• Studies have shown that railroad mergers over the past 30 years have caused a substantial reduction in rail-to-rail competition.
• Railroads are vital to agricultural production and the value chain.
• Farmers believe that both railroads and shippers would be better off with more competition in the marketplace.
NAWG President Testifies to STB on Rail Competitiveness Concerns
A strong and proactive Surface Transportation Board (STB) is necessary to help agricultural shippers and others who are captive to one railroad line receive fair rates and good service, NAWG President Wayne Hurst told that Board’s Members at a hearing this week.
Hurst, a wheat, barley and sugar beet farmer from the Burley, Idaho, area, spoke as part of a two-day public forum examining the state of competition in the nation’s railroad industry.
He described to Board members farmers’ situations as “price takers” rather than “price makers,” with little control over the price they receive for their products and no ability to pass along increased costs to customers.
Studies have shown that railroad mergers over the past 30 years have caused a substantial reduction in rail-to-rail competition. In the wheat industry alone there are substantial pockets of captivity in at least 14 states stretching from Texas to the Pacific Northwest that are primarily attributable to the effects of mergers. In these areas the rates are higher and the service levels are not the same as service that is provided in areas where there is rail-to-rail competition.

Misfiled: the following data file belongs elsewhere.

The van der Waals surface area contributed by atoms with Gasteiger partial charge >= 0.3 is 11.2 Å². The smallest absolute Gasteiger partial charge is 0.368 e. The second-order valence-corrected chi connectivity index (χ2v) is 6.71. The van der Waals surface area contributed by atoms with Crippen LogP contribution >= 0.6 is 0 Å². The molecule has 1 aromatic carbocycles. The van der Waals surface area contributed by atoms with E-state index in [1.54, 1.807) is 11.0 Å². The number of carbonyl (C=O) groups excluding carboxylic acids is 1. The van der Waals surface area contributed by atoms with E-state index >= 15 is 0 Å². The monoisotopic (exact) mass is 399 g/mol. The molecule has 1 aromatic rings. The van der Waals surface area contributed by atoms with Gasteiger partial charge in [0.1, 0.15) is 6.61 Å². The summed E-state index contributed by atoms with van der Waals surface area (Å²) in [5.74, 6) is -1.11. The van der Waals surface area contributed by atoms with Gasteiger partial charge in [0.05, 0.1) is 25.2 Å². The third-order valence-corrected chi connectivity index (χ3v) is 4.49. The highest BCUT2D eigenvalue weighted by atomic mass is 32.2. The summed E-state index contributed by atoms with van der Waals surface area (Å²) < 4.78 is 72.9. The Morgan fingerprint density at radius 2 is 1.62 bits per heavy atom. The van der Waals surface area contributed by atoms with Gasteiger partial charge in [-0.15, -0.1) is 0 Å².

“Railroads are vital to agricultural production and the value chain. They are extremely important to us, and in my experience, the people who run them are good, smart, hard working Americans, much like the American farmer,” he told STB Members.
“But those facts do not take away from the reality that there are billions of dollars to be made each year in the railroad business, and the pressure to maximize that profit is real.”
Higher transportation costs take away from revenue farmers would reinvest in buying inputs and expanding their businesses. Higher transportation costs also affect the position of U.S. agricultural products in highly competitive export markets — a particular concern for wheat farmers, who export about half of their annual production in a typical year.
“Farmers believe that both railroads and shippers would be better off with more competition in the marketplace. We fervently believe that a strong, proactive STB can provide a host of benefits where competition cannot physically be created,” he said.
Hurst also told STB Members that wheat growers using the nation’s railroads continue to face high rates and spotty service, particularly in areas without competition.
Hurst did note that, based on his understanding and experience, in recent years service has generally improved, though a good portion of the change is attributable to a weaker economy and continued direct dialogue between shippers and railroads
NAWG works to help its members find solutions to rail-related concerns by participation in the STB process; advocating for STB and railroad reform on Capitol Hill; and working directly with railroad companies, in particular BNSF Railway.
More about this work and Hurst’s testimony from this week are available online at www.wheatworld.org/transportation.